The survey of 16- to 24-year-olds also found that nearly a third (30%) of those in full-time education expect it to take six months or more to secure a full-time job.
Those actively seeking work have on average applied for 11 jobs in the last 12 months, but have only secured two interviews. More than a quarter (26%) of 16- to 19-year-olds in full-time education have never applied for a job, the survey found.
Commenting on these findings, Eugenio Pirri, vice president of people and organisational development at the Dorchester Collection hotel group, said that HR departments could do more to support young people’s transition to full-time employment.
“We rely heavily at the moment on waiting until young people get to university, but we’re missing a beat in getting them interested so late,” he said.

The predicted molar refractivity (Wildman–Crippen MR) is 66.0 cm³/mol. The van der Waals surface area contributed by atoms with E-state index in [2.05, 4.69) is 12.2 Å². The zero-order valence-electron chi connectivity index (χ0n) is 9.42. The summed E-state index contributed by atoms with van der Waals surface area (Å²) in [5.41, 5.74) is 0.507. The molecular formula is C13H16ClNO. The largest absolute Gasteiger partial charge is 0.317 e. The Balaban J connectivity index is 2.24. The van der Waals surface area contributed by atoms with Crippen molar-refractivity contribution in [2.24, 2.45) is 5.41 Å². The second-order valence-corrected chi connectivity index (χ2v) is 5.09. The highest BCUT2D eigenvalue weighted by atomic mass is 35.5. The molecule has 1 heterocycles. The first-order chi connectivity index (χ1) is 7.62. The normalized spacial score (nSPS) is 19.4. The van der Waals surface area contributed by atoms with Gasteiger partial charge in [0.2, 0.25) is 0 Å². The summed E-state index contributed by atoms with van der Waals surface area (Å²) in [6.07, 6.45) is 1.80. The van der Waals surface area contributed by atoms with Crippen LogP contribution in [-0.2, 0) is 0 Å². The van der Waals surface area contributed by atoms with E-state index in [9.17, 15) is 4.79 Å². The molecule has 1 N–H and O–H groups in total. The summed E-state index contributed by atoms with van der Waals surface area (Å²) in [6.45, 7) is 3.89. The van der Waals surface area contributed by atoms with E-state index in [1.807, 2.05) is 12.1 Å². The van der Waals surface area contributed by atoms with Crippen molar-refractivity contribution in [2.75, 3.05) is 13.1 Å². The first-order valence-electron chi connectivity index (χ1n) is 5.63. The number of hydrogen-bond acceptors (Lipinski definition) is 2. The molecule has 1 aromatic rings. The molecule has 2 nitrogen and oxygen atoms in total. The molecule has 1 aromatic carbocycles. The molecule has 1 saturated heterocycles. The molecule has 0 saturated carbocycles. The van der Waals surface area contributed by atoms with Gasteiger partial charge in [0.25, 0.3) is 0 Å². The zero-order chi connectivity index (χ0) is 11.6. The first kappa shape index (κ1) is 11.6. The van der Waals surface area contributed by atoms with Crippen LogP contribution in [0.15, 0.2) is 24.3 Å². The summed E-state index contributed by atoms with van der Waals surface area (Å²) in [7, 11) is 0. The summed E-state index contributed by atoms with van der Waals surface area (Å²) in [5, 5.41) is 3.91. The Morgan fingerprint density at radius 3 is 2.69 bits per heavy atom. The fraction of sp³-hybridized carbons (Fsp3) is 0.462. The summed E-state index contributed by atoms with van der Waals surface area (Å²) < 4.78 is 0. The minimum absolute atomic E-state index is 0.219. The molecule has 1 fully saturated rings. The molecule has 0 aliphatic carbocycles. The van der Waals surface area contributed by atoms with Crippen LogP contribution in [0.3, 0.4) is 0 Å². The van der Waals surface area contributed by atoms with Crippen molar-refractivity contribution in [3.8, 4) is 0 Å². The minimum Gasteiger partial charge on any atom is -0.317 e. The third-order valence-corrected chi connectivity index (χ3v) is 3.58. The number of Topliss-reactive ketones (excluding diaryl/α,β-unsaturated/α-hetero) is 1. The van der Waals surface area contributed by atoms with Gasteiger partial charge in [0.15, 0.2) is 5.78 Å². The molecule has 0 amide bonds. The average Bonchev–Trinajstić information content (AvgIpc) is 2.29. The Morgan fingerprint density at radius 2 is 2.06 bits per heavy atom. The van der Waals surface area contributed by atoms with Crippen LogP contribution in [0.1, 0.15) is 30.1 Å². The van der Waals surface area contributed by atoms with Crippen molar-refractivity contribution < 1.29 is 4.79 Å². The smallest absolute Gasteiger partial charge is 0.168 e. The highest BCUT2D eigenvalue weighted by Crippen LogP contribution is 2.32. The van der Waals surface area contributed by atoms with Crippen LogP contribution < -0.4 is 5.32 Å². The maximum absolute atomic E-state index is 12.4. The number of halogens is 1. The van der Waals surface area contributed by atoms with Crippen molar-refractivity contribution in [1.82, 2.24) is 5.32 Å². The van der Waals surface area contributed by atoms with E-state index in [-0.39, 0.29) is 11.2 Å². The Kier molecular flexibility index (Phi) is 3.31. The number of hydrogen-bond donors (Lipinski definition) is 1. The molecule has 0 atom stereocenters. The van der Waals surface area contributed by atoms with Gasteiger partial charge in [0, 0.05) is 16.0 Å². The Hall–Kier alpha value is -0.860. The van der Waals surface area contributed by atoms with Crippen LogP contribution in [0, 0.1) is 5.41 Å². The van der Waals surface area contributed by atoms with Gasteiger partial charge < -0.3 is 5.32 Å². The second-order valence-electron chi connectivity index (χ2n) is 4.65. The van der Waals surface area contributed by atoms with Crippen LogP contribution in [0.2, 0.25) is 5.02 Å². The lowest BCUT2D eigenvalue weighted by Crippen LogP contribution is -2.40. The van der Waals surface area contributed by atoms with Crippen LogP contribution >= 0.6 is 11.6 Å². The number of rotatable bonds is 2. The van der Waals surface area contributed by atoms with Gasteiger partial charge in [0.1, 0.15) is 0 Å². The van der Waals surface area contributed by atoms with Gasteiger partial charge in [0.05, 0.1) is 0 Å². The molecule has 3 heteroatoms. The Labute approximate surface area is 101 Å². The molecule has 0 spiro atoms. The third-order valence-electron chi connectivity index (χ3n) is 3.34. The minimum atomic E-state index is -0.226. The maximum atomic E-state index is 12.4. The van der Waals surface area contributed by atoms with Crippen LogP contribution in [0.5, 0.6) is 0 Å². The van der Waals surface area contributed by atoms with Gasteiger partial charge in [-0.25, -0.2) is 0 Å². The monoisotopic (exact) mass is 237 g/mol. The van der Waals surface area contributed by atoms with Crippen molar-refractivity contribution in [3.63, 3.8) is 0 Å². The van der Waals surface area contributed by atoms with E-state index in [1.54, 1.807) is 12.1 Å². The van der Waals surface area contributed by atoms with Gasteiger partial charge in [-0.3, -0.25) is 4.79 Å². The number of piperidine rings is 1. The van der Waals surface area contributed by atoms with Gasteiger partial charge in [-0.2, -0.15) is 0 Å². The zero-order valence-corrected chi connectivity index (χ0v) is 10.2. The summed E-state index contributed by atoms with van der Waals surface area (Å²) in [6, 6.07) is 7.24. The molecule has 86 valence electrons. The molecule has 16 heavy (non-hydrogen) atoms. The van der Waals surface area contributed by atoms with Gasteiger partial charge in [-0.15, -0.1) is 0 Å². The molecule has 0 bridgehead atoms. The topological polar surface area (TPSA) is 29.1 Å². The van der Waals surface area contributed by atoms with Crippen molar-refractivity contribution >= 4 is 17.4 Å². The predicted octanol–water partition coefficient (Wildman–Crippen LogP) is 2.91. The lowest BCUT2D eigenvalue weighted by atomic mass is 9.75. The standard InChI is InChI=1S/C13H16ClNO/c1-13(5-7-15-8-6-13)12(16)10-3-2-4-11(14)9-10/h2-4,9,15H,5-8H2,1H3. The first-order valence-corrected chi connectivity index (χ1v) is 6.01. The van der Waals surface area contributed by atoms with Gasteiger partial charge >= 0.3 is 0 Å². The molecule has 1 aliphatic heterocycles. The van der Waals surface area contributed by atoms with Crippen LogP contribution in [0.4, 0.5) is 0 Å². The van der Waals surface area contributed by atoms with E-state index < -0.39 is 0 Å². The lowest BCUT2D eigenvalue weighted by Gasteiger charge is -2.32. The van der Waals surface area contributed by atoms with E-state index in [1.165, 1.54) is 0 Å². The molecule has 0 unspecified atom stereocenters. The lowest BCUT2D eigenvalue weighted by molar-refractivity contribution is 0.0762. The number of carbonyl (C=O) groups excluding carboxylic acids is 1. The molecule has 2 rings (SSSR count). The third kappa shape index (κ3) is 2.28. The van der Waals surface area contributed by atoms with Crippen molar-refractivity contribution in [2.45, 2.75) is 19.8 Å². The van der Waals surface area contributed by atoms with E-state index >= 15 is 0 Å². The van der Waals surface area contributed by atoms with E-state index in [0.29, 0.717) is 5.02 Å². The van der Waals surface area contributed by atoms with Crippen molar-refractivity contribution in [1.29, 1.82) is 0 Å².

Most valuable to young people in education is practical work experience and workshops on “selling themselves” said Pirri.
“CV workshops are important but a lot of young people won’t have the experience to put on a CV yet. So more important are workshops on how to talk to employers, on how to let your personality shine through.”
Pirri, winner of HR director of the year at last year's HR Excellence Awards, said companies could partner with schools in their area running compatible careers initiatives.
Describing the benefits of such partnerships, Pirri said: “Most importantly you’re tapping into your workforce of the future. But when you bring in younger generations you also have this great opportunity to motivate and develop people within the company. You have to sell that benefit internally though, as there can be reluctance.”
The Adecco report surveyed 1,000 16- to 24-year-olds who had applied for full-time jobs in the last 12 months.